When Bill Callahan played Austin in September, he didn’t opt for the usual club space, or even a church or a small theater. He played an intimate show out on a boat, performing songs from his new record, “Dream River,” against the none-more-appropriate backdrop of the Colorado River.
It was the perfect date night for couples who met at the old Emo’s in the ’90s, an excuse to wear a button-up shirt to cover all that ink. Soft rock cuts from Michael McDonald, Colin Blunstone and Toto – Callahan’s request – played before and after his set, signifying that this was a mature event. Callahan’s music deserves the sort of undivided attention you can’t get a rock club.
“It’s hard to break out of the mold, everything’s all set up to be this certain way,” he said later. About doing non-traditional shows, he said it’s something he’s “become more interested in, especially for something like an album release. It should feel like something special.”
It was a special evening, even when the boat passed a group of singing kayakers. Callahan took it in stride, joking that they had “upstaged” him.
“Dream River,” released through his longtime label Drag City in September, is definitely a Bill Callahan record, its tropes familiar to anyone who has followed the man’s work from his days when he recorded as (smog).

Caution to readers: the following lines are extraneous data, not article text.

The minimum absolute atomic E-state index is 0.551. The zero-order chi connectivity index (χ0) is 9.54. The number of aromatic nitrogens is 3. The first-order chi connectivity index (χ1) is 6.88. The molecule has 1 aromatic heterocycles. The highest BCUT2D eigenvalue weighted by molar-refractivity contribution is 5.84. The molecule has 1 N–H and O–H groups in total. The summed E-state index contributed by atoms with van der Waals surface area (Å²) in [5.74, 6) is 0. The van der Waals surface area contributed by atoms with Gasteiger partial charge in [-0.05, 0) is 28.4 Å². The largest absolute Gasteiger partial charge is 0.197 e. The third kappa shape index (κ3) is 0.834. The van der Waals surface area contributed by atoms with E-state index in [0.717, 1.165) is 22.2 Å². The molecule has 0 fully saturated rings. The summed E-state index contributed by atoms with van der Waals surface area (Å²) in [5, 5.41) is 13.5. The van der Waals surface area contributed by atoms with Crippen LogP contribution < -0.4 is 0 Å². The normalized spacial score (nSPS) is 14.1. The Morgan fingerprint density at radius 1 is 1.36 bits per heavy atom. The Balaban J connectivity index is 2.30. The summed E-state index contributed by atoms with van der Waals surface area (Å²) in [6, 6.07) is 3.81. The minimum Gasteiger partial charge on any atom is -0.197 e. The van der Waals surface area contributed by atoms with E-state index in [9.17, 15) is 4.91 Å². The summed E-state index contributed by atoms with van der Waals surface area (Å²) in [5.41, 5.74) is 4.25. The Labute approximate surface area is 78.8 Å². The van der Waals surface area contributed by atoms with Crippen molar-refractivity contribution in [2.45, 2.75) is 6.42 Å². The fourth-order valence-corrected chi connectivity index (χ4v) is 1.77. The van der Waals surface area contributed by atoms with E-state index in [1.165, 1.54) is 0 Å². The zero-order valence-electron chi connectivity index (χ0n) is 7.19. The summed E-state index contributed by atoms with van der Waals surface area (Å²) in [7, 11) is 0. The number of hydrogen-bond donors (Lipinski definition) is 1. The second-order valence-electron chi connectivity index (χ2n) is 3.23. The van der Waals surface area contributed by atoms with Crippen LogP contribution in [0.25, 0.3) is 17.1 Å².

His baritone voice doesn’t hide his cruelly honest lyrics.
He can be funny, but he’s not a comedy singer. “Javelin Unlanding” starts with Callahan saying, “You looked like worldwide armageddon/while you slept,” which is terrifying but also bombastic, even though he delivers it in an understated voice.
His wryness is evident from the get-go on “The Sing:” “The only words I’ve said today are beer and thank you,” which might cause some to believe that it’s a riff on loneliness. Callahan is willing to meet halfway in that regard.
“I can see it being (lonely). It’s more introspective … you kind of have to be in your mind for that time,” he said.
“Small Plane” is one of the album’s best songs, and it’s quickly become a favorite among fans. It’s a sweet look into control and trust – and letting both of those go (see the silent movie-inspired video in our music blog at austin360.com).There’s also plenty of gratitude : “Danger, I never think of danger/I really am a lucky man/flying this small plane.” There is a particularly lovely recording of it Callahan did for NPR, playing the song solo at the Sixth Street and Avenue B Community Garden in New York. The setting matches the song.
“It’s a little haven in the city and you can go and sit in and just see the green instead of the brown and grey of New York,” he said.
Bill Callahan at FFF
7:30 p.m. Friday on the Yellow Stage.